Want inclusion success? Be more tortoise, less hare

Inclusion Diversity

Imagine the best parties you’ve ever been to. They always have the best mix of people, you never want to leave, and people talk about how brilliant they were for ages afterwards. Everyone who wasn’t there wishes they were at those parties, right?

If I can stretch this metaphor further, the best-ever get-togethers always feature folk from all walks of life, ages, religions, ethnicities, physical abilities, sexualities and genders all getting together, interacting, having fun. They’re always truly diverse.

What if all those people had been stood around the edges in their respective marginalised groups, not dancing. You’d be a bit sad they weren’t dancing, but still - they’ve turned up right?

But even worse - imagine if all those different people hadn’t bothered turning up in the first place, but you were somehow hoping everyone was going mad on the dancefloor. It would have been a pretty bad party, right? A total disaster?

Now imagine the party is your company’s workforce.

We know that diversity and inclusion are vital in today’s business world - some 87% of global organisations say it’s a priority, says a report by PwC.

It makes sound business sense after all - businesses perform better when they have greater ethnic and gender diversity. McKinsey’s ‘Delivering Through Diversity’ study earlier this year found that companies in the top-quartile for gender diversity in their executive teams are 21% more likely to have above-average profitability than those in the fourth quartile. For ethnic/cultural diversity, the former is 33% more likely to outperform the latter on profitability. The least diverse companies, in both gender and ethnic terms, were 29% more likely to be less profitable.

But we still have so far to go - in the PwC research mentioned earlier which was carried out last year, 42% of diverse respondents said they still felt diversity was a barrier for them progressing in their organisation and only 46% of respondents have adopted targeted programmes to recruit diverse candidates.

This is the problem right now - businesses are racing ahead to put inclusion policies in place, worrying about who will be dancing, without truly addressing the diversity issue first - ie who will even be there.

Many businesses are making the mistake of focusing on the needs of the folk they imagine will come to the party, without actually making sure everyone has shown up in the first place.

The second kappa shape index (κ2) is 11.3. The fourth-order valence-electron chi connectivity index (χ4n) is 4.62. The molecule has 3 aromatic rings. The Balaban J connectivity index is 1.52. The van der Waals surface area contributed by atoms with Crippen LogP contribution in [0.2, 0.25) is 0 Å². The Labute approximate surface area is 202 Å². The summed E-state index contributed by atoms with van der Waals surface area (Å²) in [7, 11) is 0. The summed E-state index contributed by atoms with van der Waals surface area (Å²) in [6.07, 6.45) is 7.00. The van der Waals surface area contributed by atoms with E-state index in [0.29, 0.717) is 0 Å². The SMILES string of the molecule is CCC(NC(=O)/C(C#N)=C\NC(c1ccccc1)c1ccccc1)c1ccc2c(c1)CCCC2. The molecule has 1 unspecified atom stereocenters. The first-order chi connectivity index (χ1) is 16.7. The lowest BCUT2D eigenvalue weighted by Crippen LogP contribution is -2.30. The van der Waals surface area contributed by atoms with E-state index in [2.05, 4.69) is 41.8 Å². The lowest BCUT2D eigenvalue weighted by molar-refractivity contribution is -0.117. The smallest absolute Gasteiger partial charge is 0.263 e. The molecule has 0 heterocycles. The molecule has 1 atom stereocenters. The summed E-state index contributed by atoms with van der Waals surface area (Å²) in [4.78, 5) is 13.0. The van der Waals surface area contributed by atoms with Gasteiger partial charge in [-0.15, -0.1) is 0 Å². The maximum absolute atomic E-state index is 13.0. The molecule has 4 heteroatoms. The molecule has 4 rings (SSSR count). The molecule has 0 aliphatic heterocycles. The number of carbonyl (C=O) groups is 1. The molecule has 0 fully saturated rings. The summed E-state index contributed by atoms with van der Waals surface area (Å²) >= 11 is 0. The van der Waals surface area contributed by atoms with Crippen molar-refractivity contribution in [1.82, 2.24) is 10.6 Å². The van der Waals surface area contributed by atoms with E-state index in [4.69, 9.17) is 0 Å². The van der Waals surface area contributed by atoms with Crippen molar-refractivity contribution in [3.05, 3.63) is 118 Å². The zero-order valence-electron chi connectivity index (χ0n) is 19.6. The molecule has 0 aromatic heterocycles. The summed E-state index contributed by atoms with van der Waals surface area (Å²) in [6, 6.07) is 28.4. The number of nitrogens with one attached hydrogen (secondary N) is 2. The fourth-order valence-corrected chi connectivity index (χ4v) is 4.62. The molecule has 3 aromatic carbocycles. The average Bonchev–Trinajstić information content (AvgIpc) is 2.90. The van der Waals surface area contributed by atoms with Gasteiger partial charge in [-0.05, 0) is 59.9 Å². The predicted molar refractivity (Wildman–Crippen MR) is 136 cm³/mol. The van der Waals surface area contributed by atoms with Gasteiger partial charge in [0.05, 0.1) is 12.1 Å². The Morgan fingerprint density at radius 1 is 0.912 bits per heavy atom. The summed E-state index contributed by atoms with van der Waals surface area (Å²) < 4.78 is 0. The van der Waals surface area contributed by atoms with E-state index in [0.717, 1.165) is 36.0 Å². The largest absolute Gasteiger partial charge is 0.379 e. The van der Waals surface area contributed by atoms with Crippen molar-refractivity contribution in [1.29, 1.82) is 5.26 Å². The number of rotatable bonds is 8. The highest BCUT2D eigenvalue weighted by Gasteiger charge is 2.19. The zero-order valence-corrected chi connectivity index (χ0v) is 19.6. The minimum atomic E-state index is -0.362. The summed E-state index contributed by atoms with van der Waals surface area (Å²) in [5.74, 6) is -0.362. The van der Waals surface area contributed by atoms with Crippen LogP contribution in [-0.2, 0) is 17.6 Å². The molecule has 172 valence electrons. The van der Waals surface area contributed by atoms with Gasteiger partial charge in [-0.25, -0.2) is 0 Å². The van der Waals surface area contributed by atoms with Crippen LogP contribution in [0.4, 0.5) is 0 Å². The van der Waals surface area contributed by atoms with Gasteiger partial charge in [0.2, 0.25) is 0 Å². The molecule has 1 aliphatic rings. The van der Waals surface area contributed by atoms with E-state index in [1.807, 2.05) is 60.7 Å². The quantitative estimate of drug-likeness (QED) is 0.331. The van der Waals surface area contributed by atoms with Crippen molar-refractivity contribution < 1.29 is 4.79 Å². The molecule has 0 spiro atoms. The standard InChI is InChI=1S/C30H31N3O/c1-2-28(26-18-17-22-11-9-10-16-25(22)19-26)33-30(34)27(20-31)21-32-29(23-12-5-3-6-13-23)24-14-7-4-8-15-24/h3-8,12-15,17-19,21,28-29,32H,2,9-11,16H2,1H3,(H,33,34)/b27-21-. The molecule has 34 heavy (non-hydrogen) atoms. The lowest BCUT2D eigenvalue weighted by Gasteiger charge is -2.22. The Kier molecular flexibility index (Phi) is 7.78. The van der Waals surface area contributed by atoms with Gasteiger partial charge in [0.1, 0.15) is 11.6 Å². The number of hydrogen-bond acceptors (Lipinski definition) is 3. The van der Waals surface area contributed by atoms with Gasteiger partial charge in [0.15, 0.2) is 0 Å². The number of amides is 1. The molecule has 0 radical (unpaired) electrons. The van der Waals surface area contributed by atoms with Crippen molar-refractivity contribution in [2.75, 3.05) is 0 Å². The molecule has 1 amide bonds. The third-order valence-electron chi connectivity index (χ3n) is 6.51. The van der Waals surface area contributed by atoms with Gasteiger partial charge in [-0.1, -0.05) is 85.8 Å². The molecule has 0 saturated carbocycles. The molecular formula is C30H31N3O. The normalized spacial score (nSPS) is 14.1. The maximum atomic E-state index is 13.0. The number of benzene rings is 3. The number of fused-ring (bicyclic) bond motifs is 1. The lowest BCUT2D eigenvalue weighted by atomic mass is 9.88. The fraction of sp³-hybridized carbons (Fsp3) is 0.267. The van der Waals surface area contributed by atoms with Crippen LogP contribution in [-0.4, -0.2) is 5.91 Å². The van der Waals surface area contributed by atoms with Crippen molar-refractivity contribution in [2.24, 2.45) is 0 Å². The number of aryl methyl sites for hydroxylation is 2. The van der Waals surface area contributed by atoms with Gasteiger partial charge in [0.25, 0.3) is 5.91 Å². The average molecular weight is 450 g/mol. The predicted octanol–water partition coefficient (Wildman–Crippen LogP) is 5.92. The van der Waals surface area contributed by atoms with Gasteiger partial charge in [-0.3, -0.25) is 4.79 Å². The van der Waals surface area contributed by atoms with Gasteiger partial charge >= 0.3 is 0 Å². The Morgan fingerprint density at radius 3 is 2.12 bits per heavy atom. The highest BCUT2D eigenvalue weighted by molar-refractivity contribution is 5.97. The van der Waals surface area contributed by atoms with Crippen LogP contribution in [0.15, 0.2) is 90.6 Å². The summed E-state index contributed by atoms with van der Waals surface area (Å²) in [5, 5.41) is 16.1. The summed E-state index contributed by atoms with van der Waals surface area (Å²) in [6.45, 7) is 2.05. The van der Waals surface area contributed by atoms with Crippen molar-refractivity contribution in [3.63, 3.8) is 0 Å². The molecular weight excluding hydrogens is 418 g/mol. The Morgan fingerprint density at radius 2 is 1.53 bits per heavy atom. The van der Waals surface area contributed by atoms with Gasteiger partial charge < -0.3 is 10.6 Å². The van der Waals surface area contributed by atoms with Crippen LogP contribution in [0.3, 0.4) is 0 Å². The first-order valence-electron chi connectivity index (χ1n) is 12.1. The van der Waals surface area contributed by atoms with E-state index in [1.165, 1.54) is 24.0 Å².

So you need a DJ or a whole diverse range of deck-botherers who are truly inclusive and understand the whole audience. Who gets what’s happening at the party, knows who everyone is and their backgrounds, their roles, their experience etc. Get the picture?

Now, dragging this metaphor back to your day-to-day business - who booked your DJs and who sent your invites? Have you considered that your CEO, not your doorman, needs to be in charge of who comes to this party?

Because you have to persuade, seek out and cajole the world to come in the first place by setting out exactly what your party is about, what it’s going to offer, how much fun it is and what it’s going to do to persuade you to stay - and the fact you already have the workplace in situ that will embrace and nurture the party goers. If you don’t, it’s just you in a room - and there’s no one dancing.

After all, most businesses find just shouting about hiring the more marginalised in society and admitting you hadn’t before, is easier than actually putting in place functional workplace cultures that actually embrace and nurture those people in the first place.

It’s not just about embracing the diverse too - it has to be intersectional as well.

All the fringes need to be reached out to. By helping all elements of society on the margins to benefit, the majority of us do too and that’s as true in business as it is in life.

Otherwise, the risk to business is waste of time, money and not getting the benefits that true diversity brings — products and services being designed, innovated, delivered by people who know how their train of thought is only going to resonate with their customer base.

Businesses need to be brave to push towards creating a new norm in society rather than just box-ticking to cover their backs. In everyone’s hurry to be truly inclusive, rather than making a few hires to improve the diversity picture, they need to fundamentally change their work cultures and the way they communicate. They need to have an inclusion policy in place already.

Diversity is important. McKinsey’s groundbreaking Diversity Matters report found that companies in the top quartile for gender or racial and ethnic diversity are more likely to have financial returns above their national industry medians.

But everyone is rushing to an inclusion endgame, because it feels nicer -  that, perhaps, it won’t come with so much pain and is, dare I say, easier. Or perhaps, they are merely watching their backs, rather than grasping the nettle, ripping up the rulebook and putting into place whole new structures in the workplace. But it won’t deliver results, and it won’t deliver change.

Inclusion is utopia. Of course we want to create an inclusive society so that everybody feels that they belong and they are engaged. But the only way to do that is to work out what’s going to engage all those different people and groups.

And everyone is trying to get there too fast.


By Lysanne Currie, CEO and Editor in chief of Meet the Leader.